|NMU||WASHINGTON, D.C.||Freedom of Information||Oct 24, 2002|
Ashcroft: No need for new law to punish leakers
- There is no immediate need for an “Official Secrets Act” to punish leakers of classified information, but the executive branch needs to take many new measures to protect against unauthorized disclosures, Attorney General John Ashcroft told Congress Oct. 22 in a report it called for in legislation passed last year.
U.S. Attorney General John Ashcroft concluded in a report to Congress Oct. 22 that new legislation is not necessary to punish officials who leak classified information, although he outlined vigorous steps to be taken by the administration to protect such information.
The report may lay to rest efforts in the past two Congresses to enact legislation dubbed an “Official Secrets Act” because, like the British legislation by the same name, it would have provided for the punishment of leakers of government information whether or not the leaks could cause harm.
Ashcroft acknowledged that “there is no comprehensive statute that provides criminal penalties for the unauthorized disclosure of classified information irrespective of the type of information or recipient involved.”
But he said that current statutes “provide a legal basis to prosecute those who disclose classified information without authorization, if they can be identified.”
His rejection of future legislation was not absolute. Ashcroft said that “it may be” that carefully drafted legislation addressing unauthorized disclosures of classified information generally, rather than espionage “could enhance investigative efforts,” but he said that the practical benefit such laws would provide is unclear.
Congress passed an Intelligence Authorization Act in 2000 that would have automatically punished persons who leaked information, but at the strong urging of press organizations and other public interest groups, President Clinton vetoed the measure. There were efforts to revive that Congressional measure in the early days of President Bush’s administration but he did not support them.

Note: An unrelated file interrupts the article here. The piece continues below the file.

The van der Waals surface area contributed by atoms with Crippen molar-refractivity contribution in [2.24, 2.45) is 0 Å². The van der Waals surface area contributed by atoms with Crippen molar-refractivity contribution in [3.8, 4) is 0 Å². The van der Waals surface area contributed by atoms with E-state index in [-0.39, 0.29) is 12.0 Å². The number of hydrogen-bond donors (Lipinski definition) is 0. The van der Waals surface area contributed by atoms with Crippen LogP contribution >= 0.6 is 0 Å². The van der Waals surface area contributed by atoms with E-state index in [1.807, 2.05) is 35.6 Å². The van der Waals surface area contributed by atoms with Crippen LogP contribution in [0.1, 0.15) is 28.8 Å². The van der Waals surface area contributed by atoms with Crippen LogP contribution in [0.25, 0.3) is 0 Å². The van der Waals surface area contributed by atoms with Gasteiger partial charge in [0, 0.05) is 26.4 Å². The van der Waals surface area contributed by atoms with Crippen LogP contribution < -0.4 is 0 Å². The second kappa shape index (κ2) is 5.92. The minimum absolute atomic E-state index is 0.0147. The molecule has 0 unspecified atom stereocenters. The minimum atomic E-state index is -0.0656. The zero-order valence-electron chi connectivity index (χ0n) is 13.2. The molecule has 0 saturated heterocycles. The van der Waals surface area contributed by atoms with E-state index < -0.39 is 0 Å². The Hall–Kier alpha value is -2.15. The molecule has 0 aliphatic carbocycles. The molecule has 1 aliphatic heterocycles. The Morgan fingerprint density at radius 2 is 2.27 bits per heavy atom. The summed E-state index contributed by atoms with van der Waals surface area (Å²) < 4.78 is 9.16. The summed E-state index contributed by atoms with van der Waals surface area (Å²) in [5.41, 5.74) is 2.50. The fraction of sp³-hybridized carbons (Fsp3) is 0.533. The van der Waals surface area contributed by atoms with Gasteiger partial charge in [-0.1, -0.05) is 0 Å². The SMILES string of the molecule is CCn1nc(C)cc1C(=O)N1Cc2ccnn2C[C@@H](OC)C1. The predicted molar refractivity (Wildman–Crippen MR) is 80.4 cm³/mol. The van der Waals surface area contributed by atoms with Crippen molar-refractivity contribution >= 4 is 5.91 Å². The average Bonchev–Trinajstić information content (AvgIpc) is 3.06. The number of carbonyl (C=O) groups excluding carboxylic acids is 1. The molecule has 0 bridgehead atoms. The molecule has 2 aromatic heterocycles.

Although the measure, introduced by Sen. Richard Shelby (R-Ala.), carried no penalty against journalists who received leaked information, it threatened to cut off information at its source even when that information could cause no harm. Journalists pointed out that years of over-classification have resulted in too many secrets existing when there is no rationale for secrecy, and that officials fearing the inadvertent release of information that might or might not be classified would be loathe to talk to either reporters or the public.
Instead of reviving the measure, Congress in its intelligence authorization legislation for 2001 called for a “comprehensive review” of the protections of classified information by the attorney general along with the secretaries of defense, state and energy, the director of the CIA and others selected by the attorney general.
The review was culminated in Ashcroft’s report to Congress.
He recommended that the executive branch activate a wide range of measures to stem unauthorized disclosures; that all departments handling classified information take aggressive steps to punish leakers; and that the defense and justice departments and the CIA work together to improve enforcement of existing laws so that leakers can be deterred by the “real prospect ” of investigations and penalties.
He proposed a list of more than 30 measures to be taken within the executive branch including review of the current executive order on classification and increased use and penalty for violations of non-disclosure agreements signed by all persons given access to classified information.
© 2002 The Reporters Committee for Freedom of the Press